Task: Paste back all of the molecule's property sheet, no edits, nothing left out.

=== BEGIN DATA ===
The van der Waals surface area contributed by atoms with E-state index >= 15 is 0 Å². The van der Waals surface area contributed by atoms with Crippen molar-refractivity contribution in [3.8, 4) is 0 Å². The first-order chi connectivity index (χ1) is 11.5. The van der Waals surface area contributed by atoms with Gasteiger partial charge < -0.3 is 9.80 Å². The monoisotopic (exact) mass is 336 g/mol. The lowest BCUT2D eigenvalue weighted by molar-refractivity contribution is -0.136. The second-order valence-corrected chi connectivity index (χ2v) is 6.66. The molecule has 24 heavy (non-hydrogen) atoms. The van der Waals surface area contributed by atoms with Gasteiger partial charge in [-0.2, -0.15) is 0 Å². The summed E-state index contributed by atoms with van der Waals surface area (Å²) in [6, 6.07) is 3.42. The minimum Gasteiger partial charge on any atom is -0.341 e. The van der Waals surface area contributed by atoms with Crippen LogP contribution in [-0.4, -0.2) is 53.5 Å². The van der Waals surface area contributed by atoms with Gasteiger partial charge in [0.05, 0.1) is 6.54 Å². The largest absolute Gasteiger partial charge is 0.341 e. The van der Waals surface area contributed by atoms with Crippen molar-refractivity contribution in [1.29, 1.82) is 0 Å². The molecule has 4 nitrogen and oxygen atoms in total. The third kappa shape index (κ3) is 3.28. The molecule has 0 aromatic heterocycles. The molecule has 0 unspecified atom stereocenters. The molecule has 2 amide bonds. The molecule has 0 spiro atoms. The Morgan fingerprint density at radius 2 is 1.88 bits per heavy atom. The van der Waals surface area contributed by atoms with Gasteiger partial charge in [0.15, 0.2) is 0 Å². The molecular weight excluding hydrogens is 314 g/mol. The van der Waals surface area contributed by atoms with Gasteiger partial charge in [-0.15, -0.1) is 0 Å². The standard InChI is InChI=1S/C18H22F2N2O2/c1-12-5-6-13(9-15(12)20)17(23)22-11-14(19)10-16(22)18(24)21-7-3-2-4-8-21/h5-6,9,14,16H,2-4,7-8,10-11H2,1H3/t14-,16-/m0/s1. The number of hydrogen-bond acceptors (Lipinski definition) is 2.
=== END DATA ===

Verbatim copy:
The van der Waals surface area contributed by atoms with E-state index >= 15 is 0 Å². The van der Waals surface area contributed by atoms with Crippen molar-refractivity contribution in [3.8, 4) is 0 Å². The first-order chi connectivity index (χ1) is 11.5. The van der Waals surface area contributed by atoms with Gasteiger partial charge < -0.3 is 9.80 Å². The monoisotopic (exact) mass is 336 g/mol. The lowest BCUT2D eigenvalue weighted by molar-refractivity contribution is -0.136. The second-order valence-corrected chi connectivity index (χ2v) is 6.66. The molecule has 24 heavy (non-hydrogen) atoms. The van der Waals surface area contributed by atoms with Gasteiger partial charge in [-0.2, -0.15) is 0 Å². The summed E-state index contributed by atoms with van der Waals surface area (Å²) in [6, 6.07) is 3.42. The minimum Gasteiger partial charge on any atom is -0.341 e. The van der Waals surface area contributed by atoms with Crippen LogP contribution in [-0.4, -0.2) is 53.5 Å². The van der Waals surface area contributed by atoms with Gasteiger partial charge in [0.05, 0.1) is 6.54 Å². The largest absolute Gasteiger partial charge is 0.341 e. The van der Waals surface area contributed by atoms with Crippen molar-refractivity contribution in [1.29, 1.82) is 0 Å². The molecule has 4 nitrogen and oxygen atoms in total. The third kappa shape index (κ3) is 3.28. The molecule has 0 aromatic heterocycles. The molecule has 0 unspecified atom stereocenters. The molecule has 2 amide bonds. The molecule has 0 spiro atoms. The Morgan fingerprint density at radius 2 is 1.88 bits per heavy atom. The van der Waals surface area contributed by atoms with Gasteiger partial charge in [0.15, 0.2) is 0 Å². The molecular weight excluding hydrogens is 314 g/mol. The van der Waals surface area contributed by atoms with Gasteiger partial charge in [-0.15, -0.1) is 0 Å². The standard InChI is InChI=1S/C18H22F2N2O2/c1-12-5-6-13(9-15(12)20)17(23)22-11-14(19)10-16(22)18(24)21-7-3-2-4-8-21/h5-6,9,14,16H,2-4,7-8,10-11H2,1H3/t14-,16-/m0/s1. The number of hydrogen-bond acceptors (Lipinski definition) is 2.